It is perhaps inevitable that this is how education and politics interact: governments change the way education works with an agenda justified by their electoral mandate, but often with no educational justification to back it up. It can then take a decade or more for evidence to be gathered, arguments to be made and reports to be compiled before the deficiencies of the system can be established to the satisfaction of politicians, and the scheme can be scrapped. Then, another government can come in with their agenda and try again.
I knew that SATs restricted curriculum, failed to assess students reasonably and were a monumental waste of time and money, years ago. I’ve blogged about it before, years ago. Most of the bright, intrested teachers that I’ve met have known similarly. But education is one of the few things that governments with mandates can interfere with almost at will, and the obvious truths for teachers on the ground are difficult to express to people living in the ivory towers of Westminster. It’s about to happen again. I believe that the best we can hope is that they (whoever they are) make a slightly less-bad set of decisions in this next round of reforms.
September 23rd, 2009
Mary Midgley was born on September 13, 1919 and was the Senior Lecturer in Philosophy at Newcastle University. Despite publishing her first book at the age of 59, she has a fearsome reputation in the Philosophical community. Her work has largely focussed on science; attacking the pretensions of ‘scientism‘, and arguing in favour of scientific pluralism; that we must recognise “that there are many independent forms and sources of knowledge” (Myths We Live By, pp 26-7).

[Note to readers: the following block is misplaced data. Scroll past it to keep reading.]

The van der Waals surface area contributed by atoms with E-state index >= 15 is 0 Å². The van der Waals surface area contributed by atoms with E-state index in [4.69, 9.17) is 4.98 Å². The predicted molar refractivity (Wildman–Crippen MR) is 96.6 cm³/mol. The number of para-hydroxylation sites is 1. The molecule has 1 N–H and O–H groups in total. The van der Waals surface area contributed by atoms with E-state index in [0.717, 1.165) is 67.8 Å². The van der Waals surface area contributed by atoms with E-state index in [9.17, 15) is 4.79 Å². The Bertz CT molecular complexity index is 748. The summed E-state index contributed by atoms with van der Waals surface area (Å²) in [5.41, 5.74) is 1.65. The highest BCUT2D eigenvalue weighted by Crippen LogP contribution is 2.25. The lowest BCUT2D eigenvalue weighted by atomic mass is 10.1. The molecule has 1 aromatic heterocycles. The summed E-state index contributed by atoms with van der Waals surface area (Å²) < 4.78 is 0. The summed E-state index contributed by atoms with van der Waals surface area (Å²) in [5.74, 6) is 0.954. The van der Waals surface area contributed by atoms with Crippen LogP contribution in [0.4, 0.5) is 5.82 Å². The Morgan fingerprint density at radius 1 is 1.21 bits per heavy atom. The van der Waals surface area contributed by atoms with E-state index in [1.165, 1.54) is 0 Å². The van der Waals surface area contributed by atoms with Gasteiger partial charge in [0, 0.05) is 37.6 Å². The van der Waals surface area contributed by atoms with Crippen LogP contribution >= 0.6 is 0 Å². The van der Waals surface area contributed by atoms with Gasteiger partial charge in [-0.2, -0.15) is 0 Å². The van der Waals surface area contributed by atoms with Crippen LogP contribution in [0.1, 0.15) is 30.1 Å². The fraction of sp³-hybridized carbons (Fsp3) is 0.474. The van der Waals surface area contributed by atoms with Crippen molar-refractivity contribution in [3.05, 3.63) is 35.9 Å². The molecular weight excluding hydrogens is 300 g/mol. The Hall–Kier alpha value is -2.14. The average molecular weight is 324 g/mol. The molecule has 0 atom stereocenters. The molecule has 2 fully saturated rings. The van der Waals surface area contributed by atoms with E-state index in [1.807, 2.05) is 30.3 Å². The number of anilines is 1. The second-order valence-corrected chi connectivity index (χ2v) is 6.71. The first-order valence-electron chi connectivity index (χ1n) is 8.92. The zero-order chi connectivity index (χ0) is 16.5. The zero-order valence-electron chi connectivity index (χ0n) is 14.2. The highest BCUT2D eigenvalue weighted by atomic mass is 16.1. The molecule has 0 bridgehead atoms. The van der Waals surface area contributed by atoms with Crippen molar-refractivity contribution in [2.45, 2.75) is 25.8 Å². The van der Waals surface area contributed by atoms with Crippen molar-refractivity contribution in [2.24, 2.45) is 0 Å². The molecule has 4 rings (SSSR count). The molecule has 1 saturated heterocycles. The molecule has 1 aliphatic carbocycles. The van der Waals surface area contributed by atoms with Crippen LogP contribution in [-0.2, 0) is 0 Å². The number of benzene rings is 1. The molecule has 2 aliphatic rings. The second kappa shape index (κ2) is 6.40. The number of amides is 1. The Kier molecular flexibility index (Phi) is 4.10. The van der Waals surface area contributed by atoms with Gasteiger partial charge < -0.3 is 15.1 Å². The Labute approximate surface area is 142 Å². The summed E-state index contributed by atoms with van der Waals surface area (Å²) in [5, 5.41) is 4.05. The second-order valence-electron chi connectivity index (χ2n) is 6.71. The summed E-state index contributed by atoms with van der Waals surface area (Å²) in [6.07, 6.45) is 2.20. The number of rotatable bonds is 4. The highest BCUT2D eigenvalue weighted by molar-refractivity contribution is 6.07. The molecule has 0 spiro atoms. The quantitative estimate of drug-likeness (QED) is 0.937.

Famously, she and Richard Dawkins have had a thirty-year disagreement. Midgley argues that Dawkins goes beyond the scientific to sell “the worship of competition”; that he projects Thatcherite free-market economic beliefs into his theoris of evolutionary biology; a charge which Dawkins disputes!
In May 2009, my dad Alan McEachran, who has taught Philosophy and Sociology all of his professional life, gave a talk about the work of Mary Midgley to the Erasmus Darwin Society in Lichfield, Staffordshire. The prepared text for this talk follows:
This is the second talk that he has given to the Erasmus Darwin Society. His discussion of John Gray is also available from this website.
September 18th, 2009
Neel Burton, Plato’s Shadow – A Primer On Plato
Academic texts try to appeal to specific readerships. Though Plato’s Shadow has merit, this reviewer is left wondering who it was written for. It works best as a reference book of sorts, since it contains easily-read summaries, each of between two and twenty pages, of all Plato’s dialogues. Each précis is faithful to the original text and provides the reader who is unfamiliar with any dialogue a clear account of what is to be found there. The author also devotes the first forty pages to a useful account of the historical context of Athens and its relations with other city-states, and to a discussion of Pre-Socratic Greek thought and the place of Socrates in the dialogues which follow. A final introductory chapter also looks at scholarly views of when Plato’s works were written, in what sequence, and with what connection to each other.